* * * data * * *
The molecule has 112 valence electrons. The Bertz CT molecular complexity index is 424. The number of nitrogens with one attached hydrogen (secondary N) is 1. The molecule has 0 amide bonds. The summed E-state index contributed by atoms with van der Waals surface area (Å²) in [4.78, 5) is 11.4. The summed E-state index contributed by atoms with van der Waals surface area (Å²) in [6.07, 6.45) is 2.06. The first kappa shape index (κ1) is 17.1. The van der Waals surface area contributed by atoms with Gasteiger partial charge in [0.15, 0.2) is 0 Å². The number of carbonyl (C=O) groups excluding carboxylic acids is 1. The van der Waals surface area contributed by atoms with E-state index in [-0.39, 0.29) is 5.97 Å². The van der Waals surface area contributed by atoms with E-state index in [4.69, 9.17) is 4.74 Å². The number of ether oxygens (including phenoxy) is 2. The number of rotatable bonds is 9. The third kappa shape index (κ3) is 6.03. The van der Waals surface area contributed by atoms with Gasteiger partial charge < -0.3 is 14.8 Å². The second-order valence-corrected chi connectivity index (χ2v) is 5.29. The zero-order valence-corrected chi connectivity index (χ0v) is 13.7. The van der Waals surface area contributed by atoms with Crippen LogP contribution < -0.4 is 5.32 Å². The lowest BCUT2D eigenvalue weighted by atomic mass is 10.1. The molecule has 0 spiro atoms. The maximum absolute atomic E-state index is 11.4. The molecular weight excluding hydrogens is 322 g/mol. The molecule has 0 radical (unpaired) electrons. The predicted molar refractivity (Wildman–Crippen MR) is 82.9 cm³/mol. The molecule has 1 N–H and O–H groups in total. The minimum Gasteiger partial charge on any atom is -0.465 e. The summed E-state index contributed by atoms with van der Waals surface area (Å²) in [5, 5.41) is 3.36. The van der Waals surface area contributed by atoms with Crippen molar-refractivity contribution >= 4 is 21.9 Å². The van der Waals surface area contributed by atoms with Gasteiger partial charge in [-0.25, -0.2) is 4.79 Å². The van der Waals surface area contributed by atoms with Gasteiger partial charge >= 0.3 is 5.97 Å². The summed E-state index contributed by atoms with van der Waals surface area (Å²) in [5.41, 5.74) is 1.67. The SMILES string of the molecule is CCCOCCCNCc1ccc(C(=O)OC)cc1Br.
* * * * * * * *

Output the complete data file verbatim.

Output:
The molecule has 112 valence electrons. The Bertz CT molecular complexity index is 424. The number of nitrogens with one attached hydrogen (secondary N) is 1. The molecule has 0 amide bonds. The summed E-state index contributed by atoms with van der Waals surface area (Å²) in [4.78, 5) is 11.4. The summed E-state index contributed by atoms with van der Waals surface area (Å²) in [6.07, 6.45) is 2.06. The first kappa shape index (κ1) is 17.1. The van der Waals surface area contributed by atoms with Gasteiger partial charge in [0.15, 0.2) is 0 Å². The number of carbonyl (C=O) groups excluding carboxylic acids is 1. The van der Waals surface area contributed by atoms with E-state index in [-0.39, 0.29) is 5.97 Å². The van der Waals surface area contributed by atoms with E-state index in [4.69, 9.17) is 4.74 Å². The number of ether oxygens (including phenoxy) is 2. The number of rotatable bonds is 9. The third kappa shape index (κ3) is 6.03. The van der Waals surface area contributed by atoms with Gasteiger partial charge < -0.3 is 14.8 Å². The second-order valence-corrected chi connectivity index (χ2v) is 5.29. The zero-order valence-corrected chi connectivity index (χ0v) is 13.7. The van der Waals surface area contributed by atoms with Crippen LogP contribution < -0.4 is 5.32 Å². The lowest BCUT2D eigenvalue weighted by atomic mass is 10.1. The molecule has 0 spiro atoms. The maximum absolute atomic E-state index is 11.4. The molecular weight excluding hydrogens is 322 g/mol. The molecule has 0 radical (unpaired) electrons. The predicted molar refractivity (Wildman–Crippen MR) is 82.9 cm³/mol. The molecule has 1 N–H and O–H groups in total. The minimum Gasteiger partial charge on any atom is -0.465 e. The summed E-state index contributed by atoms with van der Waals surface area (Å²) in [5, 5.41) is 3.36. The van der Waals surface area contributed by atoms with Crippen molar-refractivity contribution >= 4 is 21.9 Å². The van der Waals surface area contributed by atoms with Gasteiger partial charge in [-0.25, -0.2) is 4.79 Å². The van der Waals surface area contributed by atoms with Gasteiger partial charge >= 0.3 is 5.97 Å². The summed E-state index contributed by atoms with van der Waals surface area (Å²) in [5.41, 5.74) is 1.67. The SMILES string of the molecule is CCCOCCCNCc1ccc(C(=O)OC)cc1Br.